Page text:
Two thirds of homeowners are planning to renovate their home over the next year, new research from insurer Aviva has found.
However, two out of every ten people say cost and the lack of available tradespeople will prevent them from executing their plans.
The research, carried out by iReach Insights, also found that rising costs are seen as a challenge by a quarter of people in Dublin, compared to lower levels elsewhere in the country.
The survey found that women are more likely than men to take on renovation jobs themselves.
While people in the 45-54 age bracket are the most likely age demographic to tackle such work on their own.
"The results show that huge numbers of people want to renovate, and while some people will undertake renovations, both big and small, into their own hands - for others securing tradespeople for the works, combined with the soaring costs of labour and materials, mean that plans might have to be put on the back burner for the foreseeable future," said Billy Shannon of Aviva.
The research also explored homeowners insurance cover and found that nearly four in every ten never review the rebuilding costs of their home, with men less likely than women to do so.
Almost half of those in the 25–44-year age group say they never review their cover compared to just 31% of those aged over 55.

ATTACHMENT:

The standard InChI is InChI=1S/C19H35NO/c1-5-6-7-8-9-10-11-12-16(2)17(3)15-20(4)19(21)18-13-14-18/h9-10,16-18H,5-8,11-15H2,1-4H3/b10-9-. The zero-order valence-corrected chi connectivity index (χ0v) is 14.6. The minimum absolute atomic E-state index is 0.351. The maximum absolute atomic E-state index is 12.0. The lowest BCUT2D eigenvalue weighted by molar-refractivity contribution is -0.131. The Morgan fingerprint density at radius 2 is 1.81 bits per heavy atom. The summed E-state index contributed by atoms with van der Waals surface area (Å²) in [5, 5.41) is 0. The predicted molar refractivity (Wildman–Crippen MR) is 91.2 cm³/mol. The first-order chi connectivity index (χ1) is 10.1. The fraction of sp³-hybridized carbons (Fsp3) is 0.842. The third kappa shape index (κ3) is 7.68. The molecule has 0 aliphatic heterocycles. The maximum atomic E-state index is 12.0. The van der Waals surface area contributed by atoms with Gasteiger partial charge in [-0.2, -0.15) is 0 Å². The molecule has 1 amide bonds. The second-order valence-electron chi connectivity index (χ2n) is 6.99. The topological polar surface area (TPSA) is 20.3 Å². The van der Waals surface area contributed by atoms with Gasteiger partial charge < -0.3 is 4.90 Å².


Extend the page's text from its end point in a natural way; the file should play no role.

Less than two in every ten say the sum insured is an accurate reflection of their home's rebuild cost having reviewed it in the last 12 months for insurance purposes.
"People really need to give this some consideration," Mr Shannon said.
"The soaring costs have a direct impact on home insurance because the sum insured on a homeowner’s policy is, or should be, based on one figure only – the cost to rebuild your home from the ground up."
"So, if you don’t reprice this every few years, there’s a good chance your policy is not an accurate reflection of the value of your home. Therefore, given current inflation rates, this means for that large cohort of people in Ireland who don’t review before they renew – they are underinsured."